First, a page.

So a Jungle in the Hall-type rally can mobilize local supporters and media to start the ball wheel on awareness-raising campaigns. After all, this article wouldn’t exist if not for the rally! But it’s important for anyone who wants to publicly stump for a participate or actors to realize that Hall of Fame voters are well aware of who Riley and Parrish, Ken and Willie Anderson and the others were. They know they were great participates. They will too consider straight through “completion percentage champion” or “best right tackle” debates. And while countless are compassionate to the fact that some squads are underrepresented, they are sure to tune out long registers of regional superstars, because there’s not enough space on the ballot and not sufficient hours in the day for 32 such lists.

Bengals followers should enjoy their revival: a artery junket to Canton with fellow fans after 15 months of quarantines sounds like a shell. Those supporters should then should propel one or two good Hall of Fame expeditions around their best campaigners, because the zany buckshot approaching is more likely to hurt than help.



Frankly, the Hall of Fame could use a little less swaggerin’ tough guy iconography and a little more respect for true-life innovators.

If you really must take yet another old school Raider, there are much better polemics for Flores and Plunkett. Plus, I really enjoyed all the pissing and murmuring about Stabler’s exclusion from the Hall.

I meditated Johnson had a better client. He was an absolute ogre from 2003 to 2007 and again in 2009, and I don’t care about his antics. Maybe he certifies for “Best chap not in the HoF.”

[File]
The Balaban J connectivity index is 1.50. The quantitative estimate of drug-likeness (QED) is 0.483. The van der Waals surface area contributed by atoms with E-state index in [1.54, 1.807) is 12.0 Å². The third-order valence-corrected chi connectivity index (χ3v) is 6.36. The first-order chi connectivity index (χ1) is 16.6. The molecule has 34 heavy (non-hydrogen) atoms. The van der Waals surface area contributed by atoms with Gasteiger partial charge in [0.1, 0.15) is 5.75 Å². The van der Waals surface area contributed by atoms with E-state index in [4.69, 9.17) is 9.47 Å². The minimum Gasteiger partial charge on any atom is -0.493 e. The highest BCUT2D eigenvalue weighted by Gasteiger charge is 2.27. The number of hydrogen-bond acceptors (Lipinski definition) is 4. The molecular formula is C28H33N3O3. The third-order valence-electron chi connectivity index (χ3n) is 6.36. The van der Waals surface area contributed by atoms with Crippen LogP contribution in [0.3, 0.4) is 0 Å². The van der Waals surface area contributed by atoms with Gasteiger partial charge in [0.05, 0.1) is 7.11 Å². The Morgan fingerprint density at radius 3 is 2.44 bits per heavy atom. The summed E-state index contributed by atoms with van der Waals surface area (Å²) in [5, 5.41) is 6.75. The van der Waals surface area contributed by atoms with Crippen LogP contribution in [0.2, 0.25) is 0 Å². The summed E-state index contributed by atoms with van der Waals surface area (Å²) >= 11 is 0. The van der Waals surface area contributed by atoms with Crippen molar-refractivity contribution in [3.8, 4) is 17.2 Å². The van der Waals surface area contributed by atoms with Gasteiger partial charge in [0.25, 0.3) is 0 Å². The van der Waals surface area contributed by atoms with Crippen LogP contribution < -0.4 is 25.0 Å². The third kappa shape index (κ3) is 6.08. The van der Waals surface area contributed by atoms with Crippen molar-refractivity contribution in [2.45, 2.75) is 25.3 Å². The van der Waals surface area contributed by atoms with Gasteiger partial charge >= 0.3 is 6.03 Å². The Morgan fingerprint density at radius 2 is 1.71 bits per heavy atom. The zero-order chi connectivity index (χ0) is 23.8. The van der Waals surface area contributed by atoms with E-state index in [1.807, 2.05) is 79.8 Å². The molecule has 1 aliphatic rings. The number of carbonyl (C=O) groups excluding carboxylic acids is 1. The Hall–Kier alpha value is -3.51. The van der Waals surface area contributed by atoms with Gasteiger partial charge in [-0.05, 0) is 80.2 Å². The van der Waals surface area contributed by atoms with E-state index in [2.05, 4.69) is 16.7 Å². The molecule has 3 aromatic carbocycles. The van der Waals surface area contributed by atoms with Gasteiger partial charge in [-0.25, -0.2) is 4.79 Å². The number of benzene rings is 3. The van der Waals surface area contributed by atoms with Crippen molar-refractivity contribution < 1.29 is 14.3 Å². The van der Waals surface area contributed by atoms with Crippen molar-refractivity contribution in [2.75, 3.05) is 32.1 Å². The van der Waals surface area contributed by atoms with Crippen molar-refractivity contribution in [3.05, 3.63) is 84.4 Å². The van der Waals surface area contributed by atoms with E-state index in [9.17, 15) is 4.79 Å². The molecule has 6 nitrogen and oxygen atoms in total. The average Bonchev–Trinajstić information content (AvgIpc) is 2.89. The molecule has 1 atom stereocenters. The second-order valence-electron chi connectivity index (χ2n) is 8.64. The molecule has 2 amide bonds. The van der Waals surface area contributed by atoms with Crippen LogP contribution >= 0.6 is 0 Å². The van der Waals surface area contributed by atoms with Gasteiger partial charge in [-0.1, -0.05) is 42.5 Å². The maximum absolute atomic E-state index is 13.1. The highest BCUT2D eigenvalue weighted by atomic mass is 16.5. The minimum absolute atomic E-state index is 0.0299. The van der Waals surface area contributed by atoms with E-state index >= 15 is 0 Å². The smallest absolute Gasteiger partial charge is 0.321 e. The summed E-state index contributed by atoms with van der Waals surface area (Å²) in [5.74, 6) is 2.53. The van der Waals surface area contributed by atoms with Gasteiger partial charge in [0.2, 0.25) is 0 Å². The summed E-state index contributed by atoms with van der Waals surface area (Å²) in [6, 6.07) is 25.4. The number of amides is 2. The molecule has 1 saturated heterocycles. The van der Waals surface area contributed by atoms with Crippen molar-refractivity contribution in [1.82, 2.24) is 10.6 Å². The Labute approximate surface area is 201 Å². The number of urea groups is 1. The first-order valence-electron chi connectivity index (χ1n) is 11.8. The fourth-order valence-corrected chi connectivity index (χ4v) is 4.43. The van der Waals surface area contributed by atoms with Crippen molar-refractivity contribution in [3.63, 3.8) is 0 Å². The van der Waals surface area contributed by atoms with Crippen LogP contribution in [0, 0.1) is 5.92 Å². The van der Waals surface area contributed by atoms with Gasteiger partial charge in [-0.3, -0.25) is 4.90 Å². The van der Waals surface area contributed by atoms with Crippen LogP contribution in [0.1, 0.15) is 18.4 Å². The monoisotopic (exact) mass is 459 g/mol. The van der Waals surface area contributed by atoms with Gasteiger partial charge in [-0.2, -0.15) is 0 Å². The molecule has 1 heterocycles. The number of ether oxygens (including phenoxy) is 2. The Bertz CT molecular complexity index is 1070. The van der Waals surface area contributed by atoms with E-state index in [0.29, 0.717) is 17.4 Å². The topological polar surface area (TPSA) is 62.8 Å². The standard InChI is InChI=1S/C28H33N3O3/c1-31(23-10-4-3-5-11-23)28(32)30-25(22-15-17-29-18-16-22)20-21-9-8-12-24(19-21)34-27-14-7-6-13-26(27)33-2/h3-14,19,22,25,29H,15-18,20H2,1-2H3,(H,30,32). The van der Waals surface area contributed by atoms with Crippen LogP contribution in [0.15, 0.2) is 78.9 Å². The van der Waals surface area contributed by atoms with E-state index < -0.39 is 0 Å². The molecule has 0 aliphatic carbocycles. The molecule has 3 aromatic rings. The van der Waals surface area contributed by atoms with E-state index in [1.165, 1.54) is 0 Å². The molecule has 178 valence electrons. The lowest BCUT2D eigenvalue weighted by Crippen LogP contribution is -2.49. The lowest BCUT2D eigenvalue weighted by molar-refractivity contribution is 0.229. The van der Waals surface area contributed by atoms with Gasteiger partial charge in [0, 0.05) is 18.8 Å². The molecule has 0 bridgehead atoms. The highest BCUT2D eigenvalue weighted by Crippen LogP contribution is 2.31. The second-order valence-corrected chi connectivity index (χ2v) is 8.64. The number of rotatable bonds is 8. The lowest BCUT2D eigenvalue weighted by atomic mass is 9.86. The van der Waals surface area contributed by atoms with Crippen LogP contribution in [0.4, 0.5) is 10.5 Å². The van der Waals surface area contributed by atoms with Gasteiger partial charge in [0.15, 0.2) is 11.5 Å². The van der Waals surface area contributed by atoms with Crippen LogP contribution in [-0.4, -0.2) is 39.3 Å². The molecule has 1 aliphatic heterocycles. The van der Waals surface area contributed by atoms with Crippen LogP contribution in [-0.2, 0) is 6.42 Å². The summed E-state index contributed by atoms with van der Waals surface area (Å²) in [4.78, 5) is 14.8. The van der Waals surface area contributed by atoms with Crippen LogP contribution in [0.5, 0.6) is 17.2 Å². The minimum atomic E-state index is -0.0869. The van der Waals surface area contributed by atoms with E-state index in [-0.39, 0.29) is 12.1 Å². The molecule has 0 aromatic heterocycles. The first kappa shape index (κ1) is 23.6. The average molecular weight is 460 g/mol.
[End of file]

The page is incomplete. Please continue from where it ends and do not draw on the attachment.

It is the Hall of FAME, after all

Do love the image of cigar smoking, whiskey swilling sportswriters backpack into inn bars with age-old players and relying on whatever media coverage dripped through designed to strengthen enough knowledge to start voting for candidates later. There’s very much a “Fame” aspect to a candidacy, and Corey Dillon has been one of my standard disagreements that, from a statistical position, he has a better argument for candidacy than Jerome Bettis, but Bettis had a great nickname, lots of Chris Berman highlight BOOMs, and he won the Super Bowl in his hometown, and that narration contributed a great deal to his candidacy even though he wasn’t much of a benefactor to that particular season. A likeable, engaging Corey Dillon with a few cases more highlightings and a better tie-in with some prominent media the member states and I don’t have any doubt he could easily pull a Bettis and get into the HOF, but a surly Corey Dillon simply can’t overcome his good but not huge statistical profile.

Bad units don’t get enough coverage to get musicians into the Hall; if Lavonte David had been participating in the Patriots instead of the Bucs over the last decade, he’d have a much higher profile, and a much better chance at Canton eventually. Maybe it happens now with that turnaround, but wallowing in the mediocrity of bad crews is a death knell for HOF candidacy, and that’s pretty much the story of the Bengals for a very long time.


Part of the tough question …

Part of the tough difficulty with looking at the guys who didn’t get in due to sketchier campaigners from higher-profile units get in is that, in my brain … it time hurts the overall debate.

I mean, Anderson’s a better campaigner than Esiason – especially from a autobiography standpoint – but realistically their own problems* isn’t* that those people didn’t get in, it’s that the* other* guys did. Which you can see here 😛 TAGEND

“but I has now become much more pity to his occurrence since the Seniors Committee enshrined Ken Stabler in 2016. “

That’s the issue – you supplemented a ticklish campaigner, and suddenly* mass more* guys are there that now unexpectedly examine most reasonable. That’s the method geniu distribution runs. It’s the same problem as Stallworth/ Swann.

Ultimately the players that* certainly* get hurt are the crazy starved outlooks( interior defensive line, linebacker, center, picket if you like police I predict ). I signify, Bengals supporters ought to have crowing about Geno Atkins being a future Hall candidate and he might be their best shot for this era, but in my subconsciou that’s* miles* away from happening.